Nerissa, I have heard that port is virtually indestructible under ordinary conditions. Whereas whites and reds require cool temperatures for long storage periods, port will stand up to temperatures that could negatively affect regular wines. Of course all wines will be harmed by extreme temperatures. Please advise if I'm incorrect. Porkpa
  9. Holly, With regard to shoestring fries, I think it mostly depends on where, and who is making them. At l'Ami Louis in Paris, their frites are done shoestring style and they are my absolute all time favorites. They are not quite as good as their famed potato cake - nothing is! But they are darn close. I always have both and usually end up eating a lot more frites than cake. I find the frites addictive and there is just so much of the potato cake I can handle because of the wonderful surplus of garlic. In the US In N Out Burger's fries, although not strictly shoestrings are thin. If you order them well done, they are IMO as good and as uniform as any fries anywhere. Porkpa
  10. Does anyboy know the the web and/or email address for Tetsuyas restaurant in Sydney? My wife and I will be in Sydney in a month and would like to secure a reservation. Porkpa
  11. Steve, For the sake of my limited knowledge of wine, I would be curious to know which types and regions of wines and if possible which specific wines you believe that Parker is wrong about. Is it a question of some people liking vanilla vs others liking chocolate, or do you believe that he and/or his palate just leading people down the wrong path? Porkpa
  12. Tony, The problem, if there is a problem is not Parker's. It is those who may choose to follow his opinions "blindly". I'm afraid I am one of those sheep who not always, but more often than not gives great credence to what he says. That doesn't mean that I regard his opinions as all knowing. It means(to me at least) that those opinions have generally guided me well in pursuit of pleasure from the fruit of the vine. The bottom line I believe, is that Parker has helped a great deal more than he has hurt. Porkpa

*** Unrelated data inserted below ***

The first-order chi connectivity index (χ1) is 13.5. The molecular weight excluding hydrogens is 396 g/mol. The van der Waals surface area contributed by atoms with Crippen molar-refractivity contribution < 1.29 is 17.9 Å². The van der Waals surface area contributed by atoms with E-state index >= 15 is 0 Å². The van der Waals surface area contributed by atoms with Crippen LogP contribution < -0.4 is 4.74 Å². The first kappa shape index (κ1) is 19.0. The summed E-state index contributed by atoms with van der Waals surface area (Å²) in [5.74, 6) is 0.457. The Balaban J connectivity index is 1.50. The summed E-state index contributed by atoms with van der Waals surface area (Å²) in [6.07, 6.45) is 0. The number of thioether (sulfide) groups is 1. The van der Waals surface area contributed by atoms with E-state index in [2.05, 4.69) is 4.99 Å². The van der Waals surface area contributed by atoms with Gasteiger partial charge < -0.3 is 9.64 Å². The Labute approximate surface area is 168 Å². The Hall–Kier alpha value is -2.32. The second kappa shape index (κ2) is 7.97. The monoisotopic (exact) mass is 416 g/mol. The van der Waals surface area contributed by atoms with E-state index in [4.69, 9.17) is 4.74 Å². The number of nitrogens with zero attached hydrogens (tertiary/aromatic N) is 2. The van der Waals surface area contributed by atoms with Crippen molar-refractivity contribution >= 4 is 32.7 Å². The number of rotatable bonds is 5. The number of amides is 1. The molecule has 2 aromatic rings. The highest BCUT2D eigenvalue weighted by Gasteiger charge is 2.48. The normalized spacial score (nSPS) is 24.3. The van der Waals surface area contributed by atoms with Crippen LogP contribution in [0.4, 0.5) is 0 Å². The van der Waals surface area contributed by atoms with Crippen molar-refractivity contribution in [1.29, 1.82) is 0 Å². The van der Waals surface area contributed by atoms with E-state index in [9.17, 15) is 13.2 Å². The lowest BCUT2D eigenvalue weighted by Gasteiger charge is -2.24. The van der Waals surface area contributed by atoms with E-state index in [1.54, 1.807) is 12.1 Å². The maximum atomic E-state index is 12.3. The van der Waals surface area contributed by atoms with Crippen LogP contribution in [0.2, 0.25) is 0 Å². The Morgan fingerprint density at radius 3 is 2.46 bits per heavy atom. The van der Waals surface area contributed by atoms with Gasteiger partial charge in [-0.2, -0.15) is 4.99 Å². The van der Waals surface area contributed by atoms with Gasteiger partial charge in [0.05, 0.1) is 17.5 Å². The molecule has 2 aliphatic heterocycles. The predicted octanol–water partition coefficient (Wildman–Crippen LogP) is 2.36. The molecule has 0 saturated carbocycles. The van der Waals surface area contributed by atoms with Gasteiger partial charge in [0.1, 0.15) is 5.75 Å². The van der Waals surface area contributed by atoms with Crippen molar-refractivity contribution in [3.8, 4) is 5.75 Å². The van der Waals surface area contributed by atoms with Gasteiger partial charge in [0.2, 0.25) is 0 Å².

13. Tony, I do not believe that he purports to have any such measured knowledge. I believe that he is giving his opinion on a personal measured scale. Whether you agree with him or not is entirely your decision. I know that he has a better palate than I could ever hope to have. Far more often than not, he has led me on paths that I most likely would not have otherwise taken to my greater enjoyment. We are individuals and many of us have the capacity to decide ourselves whether we want to be influenced by Parker(or whomever) or not and if so to what degree.
  14. In relative terms, a lot of the better California 1998 cabs are becoming good, or at least better values. I have noticed a lot of significant discounting on these wines. Perhaps a combination of the weaker economy, full shelves and the influx of the 1999s, 2000s and even some of the 2001 vintage have contributed to some of this discounting. Although it is far from a superior vintage, 1998 is now considered to be not as ordinary as first thought. While it certainly isn't 1994 or 1997, it generally isn't all that bad. A wise shopper can probably do some good shopping if he looks around. Porkpa